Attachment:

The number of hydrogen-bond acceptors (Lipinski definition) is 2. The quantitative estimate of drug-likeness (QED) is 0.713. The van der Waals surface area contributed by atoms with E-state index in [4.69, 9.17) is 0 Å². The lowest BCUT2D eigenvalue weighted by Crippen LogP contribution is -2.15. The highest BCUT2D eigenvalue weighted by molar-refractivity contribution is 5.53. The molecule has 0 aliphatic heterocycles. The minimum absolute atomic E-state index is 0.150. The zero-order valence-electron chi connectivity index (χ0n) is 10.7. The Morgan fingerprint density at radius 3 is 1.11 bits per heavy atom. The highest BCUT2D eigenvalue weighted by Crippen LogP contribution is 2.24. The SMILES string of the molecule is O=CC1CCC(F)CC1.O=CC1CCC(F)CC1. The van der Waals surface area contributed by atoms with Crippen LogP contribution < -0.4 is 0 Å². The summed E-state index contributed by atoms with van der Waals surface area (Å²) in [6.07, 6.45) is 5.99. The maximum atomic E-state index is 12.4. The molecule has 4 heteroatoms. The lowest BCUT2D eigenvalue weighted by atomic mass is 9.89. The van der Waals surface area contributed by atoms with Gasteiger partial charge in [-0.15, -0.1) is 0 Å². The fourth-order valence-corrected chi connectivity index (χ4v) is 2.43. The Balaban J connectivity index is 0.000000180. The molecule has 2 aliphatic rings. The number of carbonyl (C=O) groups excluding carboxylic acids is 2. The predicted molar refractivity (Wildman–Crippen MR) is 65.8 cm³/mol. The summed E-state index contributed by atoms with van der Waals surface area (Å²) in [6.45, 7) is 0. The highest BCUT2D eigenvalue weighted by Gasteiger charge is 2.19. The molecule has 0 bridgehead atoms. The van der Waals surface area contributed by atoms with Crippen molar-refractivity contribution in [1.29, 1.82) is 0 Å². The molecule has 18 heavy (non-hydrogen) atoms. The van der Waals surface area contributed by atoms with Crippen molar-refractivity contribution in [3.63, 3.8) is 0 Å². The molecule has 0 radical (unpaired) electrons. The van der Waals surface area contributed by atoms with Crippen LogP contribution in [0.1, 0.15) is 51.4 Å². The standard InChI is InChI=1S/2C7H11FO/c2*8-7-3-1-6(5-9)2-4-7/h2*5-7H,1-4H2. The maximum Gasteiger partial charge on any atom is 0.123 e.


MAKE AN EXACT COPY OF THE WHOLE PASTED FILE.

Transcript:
The number of hydrogen-bond acceptors (Lipinski definition) is 2. The quantitative estimate of drug-likeness (QED) is 0.713. The van der Waals surface area contributed by atoms with E-state index in [4.69, 9.17) is 0 Å². The lowest BCUT2D eigenvalue weighted by Crippen LogP contribution is -2.15. The highest BCUT2D eigenvalue weighted by molar-refractivity contribution is 5.53. The molecule has 0 aliphatic heterocycles. The minimum absolute atomic E-state index is 0.150. The zero-order valence-electron chi connectivity index (χ0n) is 10.7. The Morgan fingerprint density at radius 3 is 1.11 bits per heavy atom. The highest BCUT2D eigenvalue weighted by Crippen LogP contribution is 2.24. The SMILES string of the molecule is O=CC1CCC(F)CC1.O=CC1CCC(F)CC1. The van der Waals surface area contributed by atoms with Crippen LogP contribution < -0.4 is 0 Å². The summed E-state index contributed by atoms with van der Waals surface area (Å²) in [6.07, 6.45) is 5.99. The maximum atomic E-state index is 12.4. The molecule has 4 heteroatoms. The lowest BCUT2D eigenvalue weighted by atomic mass is 9.89. The van der Waals surface area contributed by atoms with Gasteiger partial charge in [-0.15, -0.1) is 0 Å². The fourth-order valence-corrected chi connectivity index (χ4v) is 2.43. The Balaban J connectivity index is 0.000000180. The molecule has 2 aliphatic rings. The number of carbonyl (C=O) groups excluding carboxylic acids is 2. The predicted molar refractivity (Wildman–Crippen MR) is 65.8 cm³/mol. The summed E-state index contributed by atoms with van der Waals surface area (Å²) in [6.45, 7) is 0. The highest BCUT2D eigenvalue weighted by Gasteiger charge is 2.19. The molecule has 0 bridgehead atoms. The van der Waals surface area contributed by atoms with Crippen molar-refractivity contribution in [1.29, 1.82) is 0 Å². The molecule has 18 heavy (non-hydrogen) atoms. The van der Waals surface area contributed by atoms with Crippen molar-refractivity contribution in [3.63, 3.8) is 0 Å². The molecule has 0 radical (unpaired) electrons. The van der Waals surface area contributed by atoms with Crippen LogP contribution in [0.1, 0.15) is 51.4 Å². The standard InChI is InChI=1S/2C7H11FO/c2*8-7-3-1-6(5-9)2-4-7/h2*5-7H,1-4H2. The maximum Gasteiger partial charge on any atom is 0.123 e.